Machine Languages, Assembly Languages and High-Level Languages
Programmers write instructions in various programming languages, some directly under-standable by computers and others requiring intermediate translation steps. Hundreds of computer languages are in use today. These may be divided into three general types:
1. Machine languages
2. Assembly languages
3. High-level languages
Any computer can directly understand only its own machine language. Machine lan-guage is the “natural language” of a computer and as such is defined by its hardware design. [Note: Machine language is often referred to as object code. This term predates “object-oriented programming.” These two uses of “object” are unrelated.] Machine languages generally consist of strings of numbers (ultimately reduced to 1s and 0s) that instruct com-puters to perform their most elementary operations one at a time. Machine languages are machine dependent (i.e., a particular machine language can be used on only one type of computer). Such languages are cumbersome for humans, as illustrated by the following section of an early machine-language program that adds overtime pay to base pay and stores the result in gross pay:
Machine-language programming was simply too slow, tedious and error prone for most programmers. Instead of using the strings of numbers that computers could directly understand, programmers began using English-like abbreviations to represent elementary operations. These abbreviations formed the basis of assembly languages. Translator pro-grams called assemblers were developed to convert early assembly-language programs to machine language at computer speeds. The following section of an assembly-language pro-gram also adds overtime pay to base pay and stores the result in gross pay:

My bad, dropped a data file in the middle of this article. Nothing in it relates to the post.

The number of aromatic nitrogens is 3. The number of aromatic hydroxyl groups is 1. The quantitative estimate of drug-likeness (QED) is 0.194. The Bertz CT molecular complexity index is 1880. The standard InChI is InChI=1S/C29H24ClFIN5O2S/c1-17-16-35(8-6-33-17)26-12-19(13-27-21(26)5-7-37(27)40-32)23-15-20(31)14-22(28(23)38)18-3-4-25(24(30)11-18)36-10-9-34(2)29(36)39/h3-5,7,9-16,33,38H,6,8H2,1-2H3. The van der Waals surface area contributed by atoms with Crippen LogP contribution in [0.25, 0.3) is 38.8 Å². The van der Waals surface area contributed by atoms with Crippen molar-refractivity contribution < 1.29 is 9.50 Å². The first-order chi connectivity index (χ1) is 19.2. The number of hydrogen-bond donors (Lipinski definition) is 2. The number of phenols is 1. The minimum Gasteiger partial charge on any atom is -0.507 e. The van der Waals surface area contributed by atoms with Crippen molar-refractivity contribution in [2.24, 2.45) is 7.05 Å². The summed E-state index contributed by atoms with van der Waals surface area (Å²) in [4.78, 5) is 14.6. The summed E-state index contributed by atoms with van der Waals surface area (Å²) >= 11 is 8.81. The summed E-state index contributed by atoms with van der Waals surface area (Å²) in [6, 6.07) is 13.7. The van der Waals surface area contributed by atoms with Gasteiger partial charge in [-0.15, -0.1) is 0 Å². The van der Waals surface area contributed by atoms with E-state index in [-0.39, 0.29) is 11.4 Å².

Although such code is clearer to humans, it is incomprehensible to computers until trans-lated to machine language.
Computer usage increased rapidly with the advent of assembly languages, but pro-grammers still had to use many instructions to accomplish even the simplest tasks. To speed the programming process, high-level languages were developed in which single statements could be written to accomplish substantial tasks. Translator programs called compilers convert high-level language programs into machine language. High-level lan-guages allow programmers to write instructions that look almost like everyday English and contain commonly used mathematical notations. A payroll program written in a high-level language might contain a statement such as
grossPay = basePay + overTimePay;
From your standpoint, obviously, high-level languages are preferable to machine and assembly language. C, C++, Microsoft’s .NET languages (e.g., Visual Basic, Visual C++ and Visual C#) and Java are among the most widely used high-level programming lan-guages. All of the Internet and web application development languages that you’ll learn in this book are high-level languages.
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